15 May 2020 #Covid19 and the war in Libya
According to the World Health Organization, there have been 64 positive cases of COVID-19 and 3 confirmed fatality due to the virus in Libya. However, the figures stated are very likely to have been heavily underestimated as a result of a lack of testing facilities throughout the country. For a month now, there have been a multitude of appeals from the international community in the hope that their warnings will be heard. This has been particularly expressed by Jean-Paul Cavalieri, UNHCR’s Chief of Mission in Libya, who has declared that an increase of the spread of COVID-19 in the country might cause a humanitarian disaster, as Libya has been stated as one of the “most vulnerable countries to emerging epidemics”.
The country, like Yemen and Syria, besides having a health system structurally unprepared to face an outbreak of the virus, is devastated by a war that knows no rest. The few still active hospitals suffered heavy bombing attacks in the last period of the conflict. In addition, despite calls from the United Nations for the initiation of a ceasefire in light of the COVID-19 pandemic, the fighting has actually intensified.
Along with the ongoing conflict, further concern has now been raised over the ineffectiveness of restrictive measures that have been introduced in Libya to slow the spread of the virus. This is particularly worrying for the approximately 700,000 migrants and refugees present in Libya. Such people reside mainly within very poor living conditions, in overcrowded camps and centres. Within these places, there is a significant lack of access to adequate medical care, clean water and sanitation facilities, which combined with the high density populated area make ideal conditions for the spread of contagious diseases.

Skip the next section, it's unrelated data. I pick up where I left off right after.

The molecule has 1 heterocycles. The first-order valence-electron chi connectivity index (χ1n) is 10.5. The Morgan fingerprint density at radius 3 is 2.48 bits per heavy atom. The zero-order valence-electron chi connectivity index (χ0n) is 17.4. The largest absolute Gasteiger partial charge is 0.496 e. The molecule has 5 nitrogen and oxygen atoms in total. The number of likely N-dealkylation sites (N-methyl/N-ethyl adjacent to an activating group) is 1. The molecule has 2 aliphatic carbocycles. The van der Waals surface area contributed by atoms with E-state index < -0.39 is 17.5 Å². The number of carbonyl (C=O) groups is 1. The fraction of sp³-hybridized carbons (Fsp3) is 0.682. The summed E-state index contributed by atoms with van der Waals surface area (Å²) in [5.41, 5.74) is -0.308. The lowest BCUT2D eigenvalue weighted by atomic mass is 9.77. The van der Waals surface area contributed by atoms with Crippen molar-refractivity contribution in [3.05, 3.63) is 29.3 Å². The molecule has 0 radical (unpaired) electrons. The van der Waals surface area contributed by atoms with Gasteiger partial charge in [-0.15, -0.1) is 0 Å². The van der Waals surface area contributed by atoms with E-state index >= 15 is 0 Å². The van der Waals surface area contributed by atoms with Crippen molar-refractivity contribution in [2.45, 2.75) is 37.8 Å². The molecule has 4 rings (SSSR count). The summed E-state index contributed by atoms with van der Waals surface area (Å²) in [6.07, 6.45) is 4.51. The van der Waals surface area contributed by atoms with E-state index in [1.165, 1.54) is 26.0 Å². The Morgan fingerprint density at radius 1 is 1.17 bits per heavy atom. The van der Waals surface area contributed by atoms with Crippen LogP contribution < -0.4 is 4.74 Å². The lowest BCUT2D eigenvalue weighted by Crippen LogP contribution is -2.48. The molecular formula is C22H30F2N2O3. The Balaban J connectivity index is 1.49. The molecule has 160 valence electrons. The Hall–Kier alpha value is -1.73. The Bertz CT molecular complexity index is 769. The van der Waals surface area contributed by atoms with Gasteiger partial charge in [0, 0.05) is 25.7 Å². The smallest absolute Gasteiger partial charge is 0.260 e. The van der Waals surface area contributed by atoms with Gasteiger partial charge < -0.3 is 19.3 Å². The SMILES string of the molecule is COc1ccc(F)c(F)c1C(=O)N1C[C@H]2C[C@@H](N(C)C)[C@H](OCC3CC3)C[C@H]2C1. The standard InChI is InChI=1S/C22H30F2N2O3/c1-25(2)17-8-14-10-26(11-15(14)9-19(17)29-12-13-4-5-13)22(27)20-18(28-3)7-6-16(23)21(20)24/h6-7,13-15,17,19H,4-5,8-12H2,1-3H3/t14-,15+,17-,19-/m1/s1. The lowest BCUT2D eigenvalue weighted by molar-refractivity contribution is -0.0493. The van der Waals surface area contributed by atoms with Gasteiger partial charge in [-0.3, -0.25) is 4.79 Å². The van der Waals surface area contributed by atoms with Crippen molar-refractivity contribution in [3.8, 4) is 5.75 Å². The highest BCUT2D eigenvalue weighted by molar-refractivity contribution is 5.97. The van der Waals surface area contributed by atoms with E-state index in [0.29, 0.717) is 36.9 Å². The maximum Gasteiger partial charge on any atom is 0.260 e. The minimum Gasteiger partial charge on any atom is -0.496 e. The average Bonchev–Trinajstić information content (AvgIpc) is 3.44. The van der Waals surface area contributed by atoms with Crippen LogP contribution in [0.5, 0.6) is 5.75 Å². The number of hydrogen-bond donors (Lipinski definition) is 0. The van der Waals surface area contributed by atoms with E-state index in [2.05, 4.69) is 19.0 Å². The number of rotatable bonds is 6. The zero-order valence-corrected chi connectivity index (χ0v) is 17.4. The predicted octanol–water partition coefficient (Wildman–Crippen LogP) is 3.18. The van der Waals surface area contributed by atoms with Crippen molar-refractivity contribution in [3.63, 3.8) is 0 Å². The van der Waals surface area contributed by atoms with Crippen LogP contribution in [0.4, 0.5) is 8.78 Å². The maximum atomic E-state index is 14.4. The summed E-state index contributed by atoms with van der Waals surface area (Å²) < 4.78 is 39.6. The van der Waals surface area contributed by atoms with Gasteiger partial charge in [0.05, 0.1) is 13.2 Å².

The International Organization for Migration (IOM) has continually expressed their concerns over the terrible living conditions. Hundreds of people are crammed in detention centres, crowded for months or even years without any human dignity. This has become even more significant in light of the COVID-19 pandemic, as migrants and refugees are in the dark about everything and have very limited access to information about the virus, how to protect themselves, the tests for the virus, and the necessary preventative measures.
As a result of these factors, despite the wider spread of Coronavirus in Europe, they continually try to escape. Yet at the same time, the situation in the Mediterranean is becoming more and more complex, as European borders are being closed and the movement of people is becoming increasingly restricted. At this moment, as most governments are now focusing on internal problems, issues relating to migrants and refugees have become massively neglected. However, as Europe remains blind and deaf to them, these people continue to risk their lives attempting to cross the Mediterranean Sea. But what is more frightening is that no one is looking for a solution for both the refugees and other migrants.
Today, despite increasing border closures and restrictions to the movement of people, it is crucial to guarantee the respect of human rights and of all international refugee protection standards. Now more than ever, we need to activate safe and legal entry channels, in order to give people who flee from the war and the spread of the virus the possibility of achieving safety through a regular way, whilst guaranteeing the health and well-being for both those arriving and those who are welcoming.
#SafeAndLegalRoutes #Covid19 #StayHuman #StayUnited #StayHome